Introduction; Acknowledgments; Note on translations and citations; Part I. Origins: 1. Mendelssohn and Kant: one source of the critical philosophy; 2. The unity of reason: pure reason as practical reason in Kant's early conception of the transcendental dialectic; 3. Freedom as the 'inner value of the world'; Part II. Principles: 4. Kant's Morality of Law and Morality of Freedom; 5. The possibility of the Categorical imperative; 6. The strategy of the Groundwork; Part III. Duties: 7. Kantian foundations for Liberalism; 8. Life, Liberty, and property: Rawls and Kant; 9. Moral worth, virtue and merit; Part IV. Hopes: 10. From a practical point of view: Kant's conception of a postulate of pure practical reason; 11. Nature, freedom and happiness: the third proposition of Kant's 'Idea for a Universal History'; 12. Nature, morality and the possibility of peace; Index.
Guyer revises the traditional interpretation of Kant's philosophy and shows how Kant's coherent liberalism can guide us in current debates.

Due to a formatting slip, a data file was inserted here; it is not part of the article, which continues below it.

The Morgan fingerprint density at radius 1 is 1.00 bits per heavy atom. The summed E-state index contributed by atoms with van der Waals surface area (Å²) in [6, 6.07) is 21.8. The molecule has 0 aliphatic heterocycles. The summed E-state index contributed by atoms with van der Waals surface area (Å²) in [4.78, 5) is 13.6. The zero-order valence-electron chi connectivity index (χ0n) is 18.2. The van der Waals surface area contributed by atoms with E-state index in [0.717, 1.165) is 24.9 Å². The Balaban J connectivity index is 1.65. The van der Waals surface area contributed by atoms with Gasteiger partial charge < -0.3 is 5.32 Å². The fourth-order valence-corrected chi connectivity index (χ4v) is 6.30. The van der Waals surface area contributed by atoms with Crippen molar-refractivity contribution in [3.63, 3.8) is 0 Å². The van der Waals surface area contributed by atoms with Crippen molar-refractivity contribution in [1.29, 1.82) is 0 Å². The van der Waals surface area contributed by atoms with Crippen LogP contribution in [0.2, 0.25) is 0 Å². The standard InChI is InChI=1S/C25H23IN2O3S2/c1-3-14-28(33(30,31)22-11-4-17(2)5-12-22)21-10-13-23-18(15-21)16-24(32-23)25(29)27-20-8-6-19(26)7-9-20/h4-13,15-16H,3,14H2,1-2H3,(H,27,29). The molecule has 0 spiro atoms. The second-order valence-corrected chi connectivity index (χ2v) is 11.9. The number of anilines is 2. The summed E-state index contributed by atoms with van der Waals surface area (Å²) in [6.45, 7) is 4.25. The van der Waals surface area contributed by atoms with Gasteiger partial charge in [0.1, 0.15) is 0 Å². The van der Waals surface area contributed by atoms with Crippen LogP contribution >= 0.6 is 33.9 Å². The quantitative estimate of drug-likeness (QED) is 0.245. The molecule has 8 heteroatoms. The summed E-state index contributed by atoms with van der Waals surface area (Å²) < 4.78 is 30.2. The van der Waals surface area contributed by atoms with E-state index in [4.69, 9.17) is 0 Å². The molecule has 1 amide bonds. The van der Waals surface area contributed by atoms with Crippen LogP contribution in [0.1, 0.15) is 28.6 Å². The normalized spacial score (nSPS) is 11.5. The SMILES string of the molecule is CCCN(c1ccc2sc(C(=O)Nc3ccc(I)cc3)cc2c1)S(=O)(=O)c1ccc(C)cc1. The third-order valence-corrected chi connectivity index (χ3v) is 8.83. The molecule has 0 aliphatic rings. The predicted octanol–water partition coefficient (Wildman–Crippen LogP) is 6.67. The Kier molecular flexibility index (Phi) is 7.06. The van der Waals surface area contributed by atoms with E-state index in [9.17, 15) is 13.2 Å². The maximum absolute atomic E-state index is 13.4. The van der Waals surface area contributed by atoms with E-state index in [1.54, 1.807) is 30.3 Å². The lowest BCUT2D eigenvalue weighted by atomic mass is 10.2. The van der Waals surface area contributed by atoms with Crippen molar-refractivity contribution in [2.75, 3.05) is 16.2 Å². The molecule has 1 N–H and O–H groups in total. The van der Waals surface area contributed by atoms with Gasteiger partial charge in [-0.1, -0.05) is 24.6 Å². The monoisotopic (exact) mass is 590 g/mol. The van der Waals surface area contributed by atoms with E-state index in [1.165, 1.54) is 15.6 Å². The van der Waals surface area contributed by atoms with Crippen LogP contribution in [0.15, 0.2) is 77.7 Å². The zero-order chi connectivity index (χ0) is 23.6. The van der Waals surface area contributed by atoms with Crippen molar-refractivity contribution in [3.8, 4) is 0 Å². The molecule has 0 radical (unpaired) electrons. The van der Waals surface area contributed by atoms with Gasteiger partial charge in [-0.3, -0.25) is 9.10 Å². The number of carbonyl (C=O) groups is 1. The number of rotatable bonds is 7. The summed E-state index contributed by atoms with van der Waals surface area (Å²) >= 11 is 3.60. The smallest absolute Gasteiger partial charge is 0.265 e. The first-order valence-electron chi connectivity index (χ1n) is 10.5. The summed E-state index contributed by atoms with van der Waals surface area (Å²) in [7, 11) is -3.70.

"I^Kant on Freedom, Law, and Happiness is a well-researched and well-argued contribution to Kantian studies.I^Kant on Freedom, Law, and Happiness is an important book in Kantian studies that advances a unifying vision of Kant's practical philosophy. The change of view that Guyer advocates is welcome and reveals a side of Kant that has perhaps been veiled for too long. Although the book will undoubtedly be of interest to anyone studying Kant's practical philosophy in a scholarly manner, it may also be of interest to the general reader of philosophy who is prepared to approach the book with the patience and tenacity that Guyer's extended arguments often demand. In either case readers will be rewarded for their efforts with a deeper understanding of both Kant and of central philosophical issues related to freedom, happiness and morality." --Metapsychology Online Review